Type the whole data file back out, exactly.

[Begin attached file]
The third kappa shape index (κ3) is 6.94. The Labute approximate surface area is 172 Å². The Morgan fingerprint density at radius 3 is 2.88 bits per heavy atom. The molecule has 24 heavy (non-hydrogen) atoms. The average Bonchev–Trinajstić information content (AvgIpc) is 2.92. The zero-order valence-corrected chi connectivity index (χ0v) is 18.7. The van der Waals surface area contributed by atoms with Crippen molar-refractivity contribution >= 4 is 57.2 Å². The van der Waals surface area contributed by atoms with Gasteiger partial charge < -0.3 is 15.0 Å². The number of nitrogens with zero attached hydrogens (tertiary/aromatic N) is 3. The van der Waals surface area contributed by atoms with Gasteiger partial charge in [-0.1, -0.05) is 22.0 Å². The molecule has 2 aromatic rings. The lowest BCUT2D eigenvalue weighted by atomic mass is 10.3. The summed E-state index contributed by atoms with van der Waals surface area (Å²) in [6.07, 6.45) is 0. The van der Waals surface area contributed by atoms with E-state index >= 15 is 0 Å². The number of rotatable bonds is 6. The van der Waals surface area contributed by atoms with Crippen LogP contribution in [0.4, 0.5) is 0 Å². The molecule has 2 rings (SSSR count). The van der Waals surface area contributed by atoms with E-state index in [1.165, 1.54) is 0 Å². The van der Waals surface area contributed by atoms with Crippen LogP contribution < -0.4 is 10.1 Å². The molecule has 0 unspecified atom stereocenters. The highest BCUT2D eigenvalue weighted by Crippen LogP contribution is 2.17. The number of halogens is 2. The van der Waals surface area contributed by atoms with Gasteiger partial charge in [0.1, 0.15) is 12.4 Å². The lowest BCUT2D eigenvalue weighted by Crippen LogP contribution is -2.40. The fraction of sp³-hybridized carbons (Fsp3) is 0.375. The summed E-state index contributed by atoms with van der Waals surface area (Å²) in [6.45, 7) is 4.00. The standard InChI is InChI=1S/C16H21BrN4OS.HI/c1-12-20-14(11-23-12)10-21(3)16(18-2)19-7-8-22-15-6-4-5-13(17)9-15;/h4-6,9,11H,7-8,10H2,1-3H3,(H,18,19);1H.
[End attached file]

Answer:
The third kappa shape index (κ3) is 6.94. The Labute approximate surface area is 172 Å². The Morgan fingerprint density at radius 3 is 2.88 bits per heavy atom. The molecule has 24 heavy (non-hydrogen) atoms. The average Bonchev–Trinajstić information content (AvgIpc) is 2.92. The zero-order valence-corrected chi connectivity index (χ0v) is 18.7. The van der Waals surface area contributed by atoms with Crippen molar-refractivity contribution >= 4 is 57.2 Å². The van der Waals surface area contributed by atoms with Gasteiger partial charge < -0.3 is 15.0 Å². The number of nitrogens with zero attached hydrogens (tertiary/aromatic N) is 3. The van der Waals surface area contributed by atoms with Gasteiger partial charge in [-0.1, -0.05) is 22.0 Å². The molecule has 2 aromatic rings. The lowest BCUT2D eigenvalue weighted by atomic mass is 10.3. The summed E-state index contributed by atoms with van der Waals surface area (Å²) in [6.07, 6.45) is 0. The van der Waals surface area contributed by atoms with E-state index >= 15 is 0 Å². The number of rotatable bonds is 6. The van der Waals surface area contributed by atoms with Crippen LogP contribution in [0.4, 0.5) is 0 Å². The molecule has 2 rings (SSSR count). The van der Waals surface area contributed by atoms with E-state index in [1.165, 1.54) is 0 Å². The van der Waals surface area contributed by atoms with Crippen LogP contribution < -0.4 is 10.1 Å². The molecule has 0 unspecified atom stereocenters. The highest BCUT2D eigenvalue weighted by Crippen LogP contribution is 2.17. The number of halogens is 2. The van der Waals surface area contributed by atoms with Gasteiger partial charge in [0.1, 0.15) is 12.4 Å². The lowest BCUT2D eigenvalue weighted by Crippen LogP contribution is -2.40. The fraction of sp³-hybridized carbons (Fsp3) is 0.375. The summed E-state index contributed by atoms with van der Waals surface area (Å²) in [6.45, 7) is 4.00. The standard InChI is InChI=1S/C16H21BrN4OS.HI/c1-12-20-14(11-23-12)10-21(3)16(18-2)19-7-8-22-15-6-4-5-13(17)9-15;/h4-6,9,11H,7-8,10H2,1-3H3,(H,18,19);1H.